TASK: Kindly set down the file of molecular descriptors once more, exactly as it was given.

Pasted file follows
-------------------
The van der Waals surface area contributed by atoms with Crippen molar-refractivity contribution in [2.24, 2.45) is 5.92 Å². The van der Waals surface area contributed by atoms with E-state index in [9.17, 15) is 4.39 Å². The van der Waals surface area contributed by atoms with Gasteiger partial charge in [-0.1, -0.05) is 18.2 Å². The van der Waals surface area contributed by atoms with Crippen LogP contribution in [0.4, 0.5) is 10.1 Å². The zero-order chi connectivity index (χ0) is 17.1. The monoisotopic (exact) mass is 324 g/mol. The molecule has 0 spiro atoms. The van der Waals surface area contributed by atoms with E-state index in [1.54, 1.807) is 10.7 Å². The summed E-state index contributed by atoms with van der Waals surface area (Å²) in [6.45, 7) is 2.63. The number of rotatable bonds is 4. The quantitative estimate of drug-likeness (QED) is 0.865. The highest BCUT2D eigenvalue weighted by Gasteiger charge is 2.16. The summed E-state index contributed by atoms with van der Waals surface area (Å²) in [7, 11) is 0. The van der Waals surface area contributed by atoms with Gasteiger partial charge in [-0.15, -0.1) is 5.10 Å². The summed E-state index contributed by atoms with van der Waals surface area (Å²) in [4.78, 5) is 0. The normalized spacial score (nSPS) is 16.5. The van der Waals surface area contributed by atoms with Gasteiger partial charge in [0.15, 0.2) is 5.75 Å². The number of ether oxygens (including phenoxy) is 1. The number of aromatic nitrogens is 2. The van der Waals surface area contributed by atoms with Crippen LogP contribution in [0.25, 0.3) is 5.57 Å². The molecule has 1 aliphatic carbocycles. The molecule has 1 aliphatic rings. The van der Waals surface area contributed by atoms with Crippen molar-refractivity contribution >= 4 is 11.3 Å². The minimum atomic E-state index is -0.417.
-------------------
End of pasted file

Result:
The van der Waals surface area contributed by atoms with Crippen molar-refractivity contribution in [2.24, 2.45) is 5.92 Å². The van der Waals surface area contributed by atoms with E-state index in [9.17, 15) is 4.39 Å². The van der Waals surface area contributed by atoms with Gasteiger partial charge in [-0.1, -0.05) is 18.2 Å². The van der Waals surface area contributed by atoms with Crippen LogP contribution in [0.4, 0.5) is 10.1 Å². The zero-order chi connectivity index (χ0) is 17.1. The monoisotopic (exact) mass is 324 g/mol. The molecule has 0 spiro atoms. The van der Waals surface area contributed by atoms with E-state index in [1.54, 1.807) is 10.7 Å². The summed E-state index contributed by atoms with van der Waals surface area (Å²) in [6.45, 7) is 2.63. The number of rotatable bonds is 4. The quantitative estimate of drug-likeness (QED) is 0.865. The highest BCUT2D eigenvalue weighted by Gasteiger charge is 2.16. The summed E-state index contributed by atoms with van der Waals surface area (Å²) in [7, 11) is 0. The van der Waals surface area contributed by atoms with Gasteiger partial charge in [-0.15, -0.1) is 5.10 Å². The summed E-state index contributed by atoms with van der Waals surface area (Å²) in [4.78, 5) is 0. The normalized spacial score (nSPS) is 16.5. The van der Waals surface area contributed by atoms with Gasteiger partial charge in [0.15, 0.2) is 5.75 Å². The number of ether oxygens (including phenoxy) is 1. The number of aromatic nitrogens is 2. The van der Waals surface area contributed by atoms with Crippen LogP contribution in [0.25, 0.3) is 5.57 Å². The molecule has 1 aliphatic carbocycles. The molecule has 1 aliphatic rings. The van der Waals surface area contributed by atoms with Crippen molar-refractivity contribution >= 4 is 11.3 Å². The minimum atomic E-state index is -0.417.